Why is that illegal? Isn’t making money from people who want to host and cover their sporting events exactly what an international sports organization should be doing?
Well, yes, FIFA and CONCACAF exist to organize international soccer games and tournaments and there’s nothing wrong them charging for the right to host or carry those tournaments. The reason this qualifies as a racket is because FIFA officials were there for the purpose of voting on bids by countries and companies who wanted to be involved with soccer during events like the World Cup. No additional payment and certainly no personal payments should have been necessary. Bribing officials to consider your bid became a necessary solution only when those same officials invented a problem (if you don’t bribe me, I won’t vote for you.) A solution to a problem that the person providing the solution invented? That’s a racket!
Why does any of this stuff matters? Who cares?
Here’s the rub. As a soccer fan, none of this affects me. I don’t particularly care where tournaments are held or what media company gets to promote and cover them. I care about the soccer and the soccer players and the wonderful game. The fact that this story is showing up in sports pages and on sports blogs like this one is a distraction from the actual issues though. This isn’t a crime against sports, it’s a crime against people. When corrupt officials make the bid process for a World Cup into a bribery contest, only the most corrupt governments rise to the murky top. Corrupt countries are often despotic countries with very little regard for their own citizens or people in general. Hosting a World Cup is a giant, multi-year infrastructure project. The prime example of this has been and continues to be the awarding of the 2022 World Cup to Qatar. The Washington Post estimates that a total of 1,200 workers, many of them South Asian migrant workers who are essentially trapped on the job, have died in Qatar since FIFA gave that country the World Cup. To writer Christopher Ingraham’s credit, he points out that this figure includes the death of all construction workers in the country, but even if that inflates it by a factor of 10, it would still be two times higher than the next highest death toll from a major sporting event, the 2014 Sochi Winter Olympics. In case you think this is simply a bad country doing bad things which they would do even without FIFA’s encouragement, note that FIFA requires countries who want to host the World Cup to actually change their constitutions and laws during the tournament. In 2010, South Africa, (a country you think would know better), was forced to suspend the constitutional right to protest and constrain some laws regarding freedom of the press in order to host the World Cup.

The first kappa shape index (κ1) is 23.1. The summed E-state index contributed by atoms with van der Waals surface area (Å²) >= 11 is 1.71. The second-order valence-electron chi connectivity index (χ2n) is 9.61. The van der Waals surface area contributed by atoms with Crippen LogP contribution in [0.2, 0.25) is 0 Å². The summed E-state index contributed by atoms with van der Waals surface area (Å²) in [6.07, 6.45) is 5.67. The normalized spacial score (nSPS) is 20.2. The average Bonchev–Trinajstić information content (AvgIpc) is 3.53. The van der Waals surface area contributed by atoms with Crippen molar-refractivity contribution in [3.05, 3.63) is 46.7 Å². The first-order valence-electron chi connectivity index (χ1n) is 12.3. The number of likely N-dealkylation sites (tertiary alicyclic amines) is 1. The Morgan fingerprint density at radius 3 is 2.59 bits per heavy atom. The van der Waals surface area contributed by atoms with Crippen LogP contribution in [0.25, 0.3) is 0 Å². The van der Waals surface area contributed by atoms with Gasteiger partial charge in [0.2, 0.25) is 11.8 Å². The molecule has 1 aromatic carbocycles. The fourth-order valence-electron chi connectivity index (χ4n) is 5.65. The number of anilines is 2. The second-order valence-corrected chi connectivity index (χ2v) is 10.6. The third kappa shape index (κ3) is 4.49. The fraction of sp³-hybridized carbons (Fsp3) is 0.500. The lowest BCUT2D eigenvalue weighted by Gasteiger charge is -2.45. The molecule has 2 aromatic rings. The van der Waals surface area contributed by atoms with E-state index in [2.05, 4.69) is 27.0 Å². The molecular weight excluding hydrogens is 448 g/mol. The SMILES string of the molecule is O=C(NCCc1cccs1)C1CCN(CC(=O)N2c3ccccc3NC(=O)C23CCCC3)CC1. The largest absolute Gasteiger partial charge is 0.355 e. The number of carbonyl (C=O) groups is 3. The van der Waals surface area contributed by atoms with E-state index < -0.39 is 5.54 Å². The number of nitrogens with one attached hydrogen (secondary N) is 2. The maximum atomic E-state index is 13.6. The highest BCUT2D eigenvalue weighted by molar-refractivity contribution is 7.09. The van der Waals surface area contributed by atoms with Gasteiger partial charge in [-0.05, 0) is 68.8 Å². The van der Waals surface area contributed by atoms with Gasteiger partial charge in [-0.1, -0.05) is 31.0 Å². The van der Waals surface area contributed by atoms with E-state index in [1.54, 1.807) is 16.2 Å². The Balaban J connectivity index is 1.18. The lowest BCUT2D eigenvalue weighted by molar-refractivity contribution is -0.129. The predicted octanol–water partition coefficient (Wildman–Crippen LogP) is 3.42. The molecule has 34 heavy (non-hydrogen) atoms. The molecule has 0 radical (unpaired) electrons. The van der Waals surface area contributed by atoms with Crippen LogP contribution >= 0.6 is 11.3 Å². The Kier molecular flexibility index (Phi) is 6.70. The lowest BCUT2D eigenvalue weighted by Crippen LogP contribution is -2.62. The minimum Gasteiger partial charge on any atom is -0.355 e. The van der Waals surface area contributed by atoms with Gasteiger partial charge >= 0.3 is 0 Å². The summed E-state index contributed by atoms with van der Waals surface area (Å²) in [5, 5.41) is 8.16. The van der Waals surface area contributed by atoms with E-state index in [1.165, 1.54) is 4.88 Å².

Got it. Can we get back to deflated balls now?
Yes. Yes we can. Although, just in case you want more on FIFA, here are some great links: